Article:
Yesterday (10 April 2012) marked the two year anniversary of the Smolensk air crash which killed Polish President Lech Kaczyński and 95 other members of the Polish political and military elite. Two years on from the tragedy, guest author Adam Reichardt shares some of his personal reflections on the disaster with us, while also considering the extent to which past tragedies and political posturing continue to colour the contemporary discourse surrounding Smolensk.
Search for Closure or Blame?
Reflections on the Smolensk Tragedy
by Adam Reichardt.
It is hard to imagine that it has already been two years since the tragic airplane crash that killed the Polish President, Lech Kaczyński, his wife and 94 others including many top Polish government and military officials. For those of us living in Poland, it was one of those events that you will never forget where you were when you heard the news. Just like 9/11, as I was in the US at that time. With national tragedies like these, the images and feelings stay with you forever. I can recall, even 12 years later, the emotions I felt and above all the feeling of fear and helplessness following the terrorist attacks on the world trade center in New York City. The same goes for April 10th 2010.
On April 10 2010, I was outside Krakow in a small village doing some work outside when the call came in – turn on the TV. We went inside to be greeted by the familiar image of the slightly confused news reporters on Polish TV reporting only what they knew. The Presidential plane had crashed outside Smolensk in Russia. THE presidential plane, with the President, his wife, and countless other officials including heads of military branches 15 members of Parliament, members of the clergy, and Polish citizens whose families had perished at Katyń 70 years previously. How could this have happened? The speculation began shortly after, with aviation experts weighing in and public officials visibly in tears.
The initial reactions, while fear was ubiquitous, were unifying. The Polish people came together. Their President and several other national figures had died, tragically. Even if President Kaczyński had not been a unifying figure, in death he brought the Polish people together, as they mourned publicly. No matter how divisive politics had been in the last few years, through this tragedy Poles were united.
Initially, the Smolensk disaster also brought Poles and Russians together. For some time, there was a glimmer of hope in the relationship between Poland and Russia, as Russia showed gestures of solidarity in the tragedy. I remember the strong images of Donald Tusk and Vladimir Putin together listening to updates from the investigators and responders on the scene. It was extremely symbolic and many Poles voiced their gratitude to Russian authorities for their openness and aid.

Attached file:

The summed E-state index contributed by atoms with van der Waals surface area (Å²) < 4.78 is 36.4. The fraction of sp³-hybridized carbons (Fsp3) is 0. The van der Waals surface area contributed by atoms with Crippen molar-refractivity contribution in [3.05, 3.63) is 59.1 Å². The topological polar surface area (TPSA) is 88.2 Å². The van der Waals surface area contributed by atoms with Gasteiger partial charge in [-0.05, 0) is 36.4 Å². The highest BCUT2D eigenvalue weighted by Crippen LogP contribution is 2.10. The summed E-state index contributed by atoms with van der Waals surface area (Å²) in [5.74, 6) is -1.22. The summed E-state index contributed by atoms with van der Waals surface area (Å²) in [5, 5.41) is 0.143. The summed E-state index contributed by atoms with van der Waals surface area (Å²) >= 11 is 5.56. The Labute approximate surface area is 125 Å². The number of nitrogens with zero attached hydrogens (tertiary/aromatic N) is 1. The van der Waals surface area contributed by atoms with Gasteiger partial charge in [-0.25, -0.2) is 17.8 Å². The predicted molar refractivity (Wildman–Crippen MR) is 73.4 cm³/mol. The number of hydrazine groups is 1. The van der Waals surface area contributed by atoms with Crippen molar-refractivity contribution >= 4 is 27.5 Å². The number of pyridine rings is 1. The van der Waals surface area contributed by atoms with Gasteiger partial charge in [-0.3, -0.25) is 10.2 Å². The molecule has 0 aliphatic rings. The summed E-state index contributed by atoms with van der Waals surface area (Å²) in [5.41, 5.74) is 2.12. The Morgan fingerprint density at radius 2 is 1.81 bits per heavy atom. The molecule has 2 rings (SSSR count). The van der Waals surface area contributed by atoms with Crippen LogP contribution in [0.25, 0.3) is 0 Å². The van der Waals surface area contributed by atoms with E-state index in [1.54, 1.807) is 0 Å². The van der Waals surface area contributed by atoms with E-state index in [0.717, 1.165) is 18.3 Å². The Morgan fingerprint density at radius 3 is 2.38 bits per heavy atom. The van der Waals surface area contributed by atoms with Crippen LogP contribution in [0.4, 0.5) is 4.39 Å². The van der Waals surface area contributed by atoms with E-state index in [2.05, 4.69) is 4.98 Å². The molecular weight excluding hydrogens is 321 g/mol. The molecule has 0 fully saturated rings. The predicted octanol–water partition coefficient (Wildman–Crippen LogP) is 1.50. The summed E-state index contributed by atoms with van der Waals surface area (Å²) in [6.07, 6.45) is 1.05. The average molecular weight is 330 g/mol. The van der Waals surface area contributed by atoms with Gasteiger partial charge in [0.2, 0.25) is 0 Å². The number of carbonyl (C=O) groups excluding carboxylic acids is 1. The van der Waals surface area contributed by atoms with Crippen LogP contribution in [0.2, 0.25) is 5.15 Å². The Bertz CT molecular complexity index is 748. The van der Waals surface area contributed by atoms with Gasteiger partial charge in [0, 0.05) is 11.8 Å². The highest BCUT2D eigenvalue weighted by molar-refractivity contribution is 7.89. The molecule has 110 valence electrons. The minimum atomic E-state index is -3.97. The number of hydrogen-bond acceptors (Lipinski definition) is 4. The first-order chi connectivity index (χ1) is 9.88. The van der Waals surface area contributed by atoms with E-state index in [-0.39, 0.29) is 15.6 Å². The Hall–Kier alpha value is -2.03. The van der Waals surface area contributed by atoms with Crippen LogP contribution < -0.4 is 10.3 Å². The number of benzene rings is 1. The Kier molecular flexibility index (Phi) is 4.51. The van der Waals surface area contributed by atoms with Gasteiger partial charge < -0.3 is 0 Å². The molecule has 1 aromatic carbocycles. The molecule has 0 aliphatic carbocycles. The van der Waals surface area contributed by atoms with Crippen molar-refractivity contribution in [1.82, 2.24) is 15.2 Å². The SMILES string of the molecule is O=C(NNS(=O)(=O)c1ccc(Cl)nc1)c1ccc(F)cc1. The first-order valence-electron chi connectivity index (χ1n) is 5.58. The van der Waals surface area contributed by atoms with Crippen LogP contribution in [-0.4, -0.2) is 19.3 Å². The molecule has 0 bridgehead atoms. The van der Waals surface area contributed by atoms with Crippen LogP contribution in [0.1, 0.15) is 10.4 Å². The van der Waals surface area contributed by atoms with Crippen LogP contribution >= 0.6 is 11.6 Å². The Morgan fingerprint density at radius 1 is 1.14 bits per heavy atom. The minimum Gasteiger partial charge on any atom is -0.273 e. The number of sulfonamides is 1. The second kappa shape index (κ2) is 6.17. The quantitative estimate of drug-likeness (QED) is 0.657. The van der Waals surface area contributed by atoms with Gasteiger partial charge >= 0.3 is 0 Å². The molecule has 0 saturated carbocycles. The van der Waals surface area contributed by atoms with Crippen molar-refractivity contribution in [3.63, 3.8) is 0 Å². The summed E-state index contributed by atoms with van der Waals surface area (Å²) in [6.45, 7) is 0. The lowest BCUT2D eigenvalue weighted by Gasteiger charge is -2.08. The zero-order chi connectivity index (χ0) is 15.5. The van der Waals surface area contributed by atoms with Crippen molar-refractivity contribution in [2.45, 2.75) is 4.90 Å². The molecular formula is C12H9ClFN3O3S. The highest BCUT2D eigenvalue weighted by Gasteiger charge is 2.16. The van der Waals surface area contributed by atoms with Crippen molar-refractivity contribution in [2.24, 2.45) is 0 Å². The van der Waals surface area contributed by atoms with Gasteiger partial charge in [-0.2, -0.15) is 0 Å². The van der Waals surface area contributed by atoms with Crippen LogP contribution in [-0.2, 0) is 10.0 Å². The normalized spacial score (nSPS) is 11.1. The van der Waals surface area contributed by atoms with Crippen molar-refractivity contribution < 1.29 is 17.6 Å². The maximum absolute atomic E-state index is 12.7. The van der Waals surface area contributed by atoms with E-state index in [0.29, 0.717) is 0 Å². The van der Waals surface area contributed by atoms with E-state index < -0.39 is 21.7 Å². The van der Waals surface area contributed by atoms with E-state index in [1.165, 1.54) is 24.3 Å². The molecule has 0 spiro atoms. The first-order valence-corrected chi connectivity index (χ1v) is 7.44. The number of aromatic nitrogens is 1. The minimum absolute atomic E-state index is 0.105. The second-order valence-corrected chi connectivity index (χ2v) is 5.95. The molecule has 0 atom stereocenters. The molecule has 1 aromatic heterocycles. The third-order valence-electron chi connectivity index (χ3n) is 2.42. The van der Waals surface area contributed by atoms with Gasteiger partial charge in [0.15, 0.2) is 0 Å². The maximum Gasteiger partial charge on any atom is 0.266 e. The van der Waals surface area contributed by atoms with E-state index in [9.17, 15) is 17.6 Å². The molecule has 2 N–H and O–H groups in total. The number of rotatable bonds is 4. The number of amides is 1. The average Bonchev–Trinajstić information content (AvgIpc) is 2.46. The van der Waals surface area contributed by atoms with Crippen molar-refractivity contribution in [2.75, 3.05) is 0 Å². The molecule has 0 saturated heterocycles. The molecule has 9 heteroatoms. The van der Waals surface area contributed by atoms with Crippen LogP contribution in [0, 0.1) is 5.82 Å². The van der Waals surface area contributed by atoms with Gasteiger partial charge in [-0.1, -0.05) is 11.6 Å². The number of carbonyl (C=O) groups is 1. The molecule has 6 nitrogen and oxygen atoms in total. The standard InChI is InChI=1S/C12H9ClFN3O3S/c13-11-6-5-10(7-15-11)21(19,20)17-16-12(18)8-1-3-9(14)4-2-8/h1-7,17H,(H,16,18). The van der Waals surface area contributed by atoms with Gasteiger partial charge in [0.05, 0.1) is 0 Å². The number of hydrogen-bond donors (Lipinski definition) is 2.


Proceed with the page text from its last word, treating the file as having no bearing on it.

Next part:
On a personal level, the hardest part was to explain to my kids what had just happened. The images and sense of fear that persisted was everywhere. Poles were glued to their TVs and the reports and commentaries focused on death, conspiracy and questions of who and why. Polish flags were flying everywhere and the mourning period was an entire week long. As an American living in Poland, it was not nearly as difficult as it must have been for Polish families who still live with haunts of history, either as victims of the Second World War, or the communist system, and the history between the Polish and Russian people. The fact that the Smolensk tragedy took place on the 70th anniversary of the Katyń Massacre, an event denied by Russia for several decades and over which questions still remain to this day, did not help. The old wounds of history that had been passed down through the generations were suddenly reopened, at least for many. It didn’t take much time before the conspiracy theories emerged.
The mixed images of tragedy past and present which pulled at the emotions of the Poles quickly found their way to the political arena. No doubt, this had a lot to do with the fact that a large number of politicians (mostly from the far right Law and Justice – PiS – political party) were killed in the accident. Historical comparisons were made and conspiracy theories perpetuated. It was, of course, impossible to ignore the comparison with Katyń, a place where a large number of the Polish intellectual elite were murdered at the hands of the Soviets during the Second World War 70 years prior and the whole reason for the recent delegation to Smolensk [see the previous blog post HERE for more details]. But others were also quick to note the eerie similarities with the plane crash that had killed Władysław Sikorski, Prime Minister of the Polish government in exile, in 1943. His death, while officially explained as an accident, had also fuelled conspiracy theories. Was it possible that within the matter of 67 years, Poland had lost two leaders (both anti-Russian) in a ‘plane crash’? For some this was more than coincidental.